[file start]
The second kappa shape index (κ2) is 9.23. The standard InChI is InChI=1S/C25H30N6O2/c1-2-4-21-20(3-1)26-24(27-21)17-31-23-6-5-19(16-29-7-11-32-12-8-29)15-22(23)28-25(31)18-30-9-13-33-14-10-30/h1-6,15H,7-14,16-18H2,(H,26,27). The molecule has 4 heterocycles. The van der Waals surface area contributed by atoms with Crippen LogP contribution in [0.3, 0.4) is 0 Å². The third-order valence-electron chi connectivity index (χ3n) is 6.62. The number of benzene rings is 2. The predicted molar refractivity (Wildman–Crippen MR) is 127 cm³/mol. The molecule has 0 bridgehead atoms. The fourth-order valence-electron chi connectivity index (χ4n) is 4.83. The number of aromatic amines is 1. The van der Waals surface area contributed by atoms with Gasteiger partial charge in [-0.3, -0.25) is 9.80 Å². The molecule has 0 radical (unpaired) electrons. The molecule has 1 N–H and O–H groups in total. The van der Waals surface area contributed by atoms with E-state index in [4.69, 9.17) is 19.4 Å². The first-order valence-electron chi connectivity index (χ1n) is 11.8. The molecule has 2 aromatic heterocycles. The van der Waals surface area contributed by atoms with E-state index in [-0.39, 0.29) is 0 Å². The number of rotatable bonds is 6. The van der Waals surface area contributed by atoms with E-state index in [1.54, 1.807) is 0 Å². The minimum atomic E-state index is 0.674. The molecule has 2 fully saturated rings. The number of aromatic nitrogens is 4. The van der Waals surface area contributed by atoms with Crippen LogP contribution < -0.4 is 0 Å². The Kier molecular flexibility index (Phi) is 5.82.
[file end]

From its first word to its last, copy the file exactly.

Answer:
The second kappa shape index (κ2) is 9.23. The standard InChI is InChI=1S/C25H30N6O2/c1-2-4-21-20(3-1)26-24(27-21)17-31-23-6-5-19(16-29-7-11-32-12-8-29)15-22(23)28-25(31)18-30-9-13-33-14-10-30/h1-6,15H,7-14,16-18H2,(H,26,27). The molecule has 4 heterocycles. The van der Waals surface area contributed by atoms with Crippen LogP contribution in [0.3, 0.4) is 0 Å². The third-order valence-electron chi connectivity index (χ3n) is 6.62. The number of benzene rings is 2. The predicted molar refractivity (Wildman–Crippen MR) is 127 cm³/mol. The molecule has 0 bridgehead atoms. The fourth-order valence-electron chi connectivity index (χ4n) is 4.83. The number of aromatic amines is 1. The van der Waals surface area contributed by atoms with Gasteiger partial charge in [-0.3, -0.25) is 9.80 Å². The molecule has 0 radical (unpaired) electrons. The molecule has 1 N–H and O–H groups in total. The van der Waals surface area contributed by atoms with E-state index in [4.69, 9.17) is 19.4 Å². The first-order valence-electron chi connectivity index (χ1n) is 11.8. The molecule has 2 aromatic heterocycles. The van der Waals surface area contributed by atoms with E-state index in [-0.39, 0.29) is 0 Å². The number of rotatable bonds is 6. The van der Waals surface area contributed by atoms with E-state index in [1.54, 1.807) is 0 Å². The minimum atomic E-state index is 0.674. The molecule has 2 fully saturated rings. The number of aromatic nitrogens is 4. The van der Waals surface area contributed by atoms with Crippen LogP contribution < -0.4 is 0 Å². The Kier molecular flexibility index (Phi) is 5.82.